Renaissance festival accepts city deal
By MONIQUE FIELDS
© St. Petersburg Times, published January 27, 2001
LARGO -- Just hours before a city-imposed deadline, the Bay Area Renaissance Festival on Friday agreed to a contract to stay in Largo, city officials said.
Festival owner Jim Peterson "is not agreeable with all the specific terms of the contract, but he understands this is the best deal he can get from us," said Henry Schubert, assistant city manager.
Peterson did not return telephone calls for comment.
Largo was poised to call off negotiations with Peterson on Friday and draft a contract on its own terms for approval at a Feb. 6 City Commission meeting.
City Manager Steven Stanton acknowledged Largo had been lax in applying guidelines set forth in past contracts with festival organizers.
This time, Largo is serious, Stanton said.
If Peterson didn't indicate he would sign a contract by the Feb. 6 City Commission meeting, the city planned to order festival staff off the grounds, where they are currently setting up stages for this year's festival, tentatively scheduled to begin March 10, Stanton said.
A draft contract was faxed to Peterson on Friday afternoon, but it is subject to approval by the commission.
Until Friday, there were a host of areas the city and Peterson couldn't seem to agree on, Schubert said.
Peterson wanted to pay the city $240,000 over five years; the contract calls for $250,000.
Peterson wanted to extend the contract at his discretion; the city will talk about it in five years.
Peterson said he needed to occupy the festival site for five weeks prior to festival; the city says three weeks are plenty.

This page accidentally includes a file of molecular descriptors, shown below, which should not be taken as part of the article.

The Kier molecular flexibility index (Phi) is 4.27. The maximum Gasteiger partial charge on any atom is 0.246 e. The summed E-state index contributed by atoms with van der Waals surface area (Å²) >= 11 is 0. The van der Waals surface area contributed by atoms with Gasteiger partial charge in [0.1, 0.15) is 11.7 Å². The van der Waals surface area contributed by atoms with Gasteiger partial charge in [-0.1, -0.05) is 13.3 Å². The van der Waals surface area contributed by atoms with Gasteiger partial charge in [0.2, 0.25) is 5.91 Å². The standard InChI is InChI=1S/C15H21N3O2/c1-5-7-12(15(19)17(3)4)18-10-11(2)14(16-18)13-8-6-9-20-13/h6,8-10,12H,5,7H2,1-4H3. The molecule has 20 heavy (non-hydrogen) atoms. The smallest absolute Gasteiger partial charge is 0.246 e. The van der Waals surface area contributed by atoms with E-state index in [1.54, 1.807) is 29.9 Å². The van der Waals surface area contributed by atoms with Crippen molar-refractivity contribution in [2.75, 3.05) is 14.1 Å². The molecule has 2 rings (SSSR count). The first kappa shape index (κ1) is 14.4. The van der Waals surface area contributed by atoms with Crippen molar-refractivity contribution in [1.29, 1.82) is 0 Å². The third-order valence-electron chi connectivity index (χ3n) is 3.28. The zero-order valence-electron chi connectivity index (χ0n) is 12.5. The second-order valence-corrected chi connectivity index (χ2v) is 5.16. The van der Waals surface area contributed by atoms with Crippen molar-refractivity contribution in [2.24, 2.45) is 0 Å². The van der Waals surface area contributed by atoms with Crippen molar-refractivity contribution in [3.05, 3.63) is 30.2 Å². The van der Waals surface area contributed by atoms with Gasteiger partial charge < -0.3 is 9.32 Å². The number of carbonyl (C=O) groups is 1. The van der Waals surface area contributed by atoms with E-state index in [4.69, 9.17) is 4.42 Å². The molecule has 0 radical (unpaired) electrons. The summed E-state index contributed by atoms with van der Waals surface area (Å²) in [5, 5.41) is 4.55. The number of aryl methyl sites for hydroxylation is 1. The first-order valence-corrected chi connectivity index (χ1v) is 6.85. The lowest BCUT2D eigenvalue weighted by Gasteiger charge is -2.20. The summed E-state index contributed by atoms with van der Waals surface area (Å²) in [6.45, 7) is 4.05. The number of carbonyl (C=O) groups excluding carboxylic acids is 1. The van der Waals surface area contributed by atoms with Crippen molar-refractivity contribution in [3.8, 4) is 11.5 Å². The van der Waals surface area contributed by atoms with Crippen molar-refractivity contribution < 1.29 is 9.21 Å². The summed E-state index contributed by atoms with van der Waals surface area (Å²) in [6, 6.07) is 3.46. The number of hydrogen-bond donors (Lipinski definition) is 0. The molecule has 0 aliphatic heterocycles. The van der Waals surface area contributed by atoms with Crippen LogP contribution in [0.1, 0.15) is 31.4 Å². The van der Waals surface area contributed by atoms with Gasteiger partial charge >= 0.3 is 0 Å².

City officials are pleased with the new contract and said it is more fair than previous contracts.
"Financially, the other contracts were very, very good for the Renaissance Festival, and I think the city was not getting fair market value for use of the park," Schubert said.
The Bay Area Renaissance Festival, a six-week event held on about 30 acres near Largo Central Park, has been controversial in recent years. Some residents who live near the festival have complained about loud and rude patrons. At the same time, other residents use the festival as an annual fundraising event.
For years, the festival has been synonymous with Largo. Last year, about 70,000 people attended the festival, bringing more visitors to Largo than any other event.
Despite the crowds, city officials said there is more to Largo than the festival. Stanton said he did not think Peterson understood that.
- Staff Writer Eric Stirgus contributed to this report.
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